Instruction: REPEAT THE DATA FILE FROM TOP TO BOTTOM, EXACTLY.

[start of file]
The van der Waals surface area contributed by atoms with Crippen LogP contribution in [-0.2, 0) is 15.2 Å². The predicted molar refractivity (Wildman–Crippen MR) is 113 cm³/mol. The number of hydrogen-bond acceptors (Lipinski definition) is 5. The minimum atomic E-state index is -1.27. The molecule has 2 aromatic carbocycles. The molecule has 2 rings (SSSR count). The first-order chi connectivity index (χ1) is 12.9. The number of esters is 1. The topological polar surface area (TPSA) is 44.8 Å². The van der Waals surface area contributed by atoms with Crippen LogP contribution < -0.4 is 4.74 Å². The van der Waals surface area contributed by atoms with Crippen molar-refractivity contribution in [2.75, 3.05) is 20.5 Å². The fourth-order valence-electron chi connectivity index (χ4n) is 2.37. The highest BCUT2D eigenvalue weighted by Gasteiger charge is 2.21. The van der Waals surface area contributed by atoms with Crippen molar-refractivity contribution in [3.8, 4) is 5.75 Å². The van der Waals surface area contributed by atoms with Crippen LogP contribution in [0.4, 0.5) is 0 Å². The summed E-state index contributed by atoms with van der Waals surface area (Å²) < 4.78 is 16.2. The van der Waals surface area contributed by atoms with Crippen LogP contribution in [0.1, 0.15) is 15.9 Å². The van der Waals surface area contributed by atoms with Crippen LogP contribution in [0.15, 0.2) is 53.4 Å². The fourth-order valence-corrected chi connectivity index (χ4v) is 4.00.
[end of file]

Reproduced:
The van der Waals surface area contributed by atoms with Crippen LogP contribution in [-0.2, 0) is 15.2 Å². The predicted molar refractivity (Wildman–Crippen MR) is 113 cm³/mol. The number of hydrogen-bond acceptors (Lipinski definition) is 5. The minimum atomic E-state index is -1.27. The molecule has 2 aromatic carbocycles. The molecule has 2 rings (SSSR count). The first-order chi connectivity index (χ1) is 12.9. The number of esters is 1. The topological polar surface area (TPSA) is 44.8 Å². The van der Waals surface area contributed by atoms with Crippen LogP contribution < -0.4 is 4.74 Å². The van der Waals surface area contributed by atoms with Crippen molar-refractivity contribution in [2.75, 3.05) is 20.5 Å². The fourth-order valence-electron chi connectivity index (χ4n) is 2.37. The highest BCUT2D eigenvalue weighted by Gasteiger charge is 2.21. The van der Waals surface area contributed by atoms with Crippen molar-refractivity contribution in [3.8, 4) is 5.75 Å². The van der Waals surface area contributed by atoms with Crippen LogP contribution in [0.4, 0.5) is 0 Å². The summed E-state index contributed by atoms with van der Waals surface area (Å²) < 4.78 is 16.2. The van der Waals surface area contributed by atoms with Crippen LogP contribution in [0.1, 0.15) is 15.9 Å². The van der Waals surface area contributed by atoms with Crippen LogP contribution in [0.15, 0.2) is 53.4 Å². The fourth-order valence-corrected chi connectivity index (χ4v) is 4.00.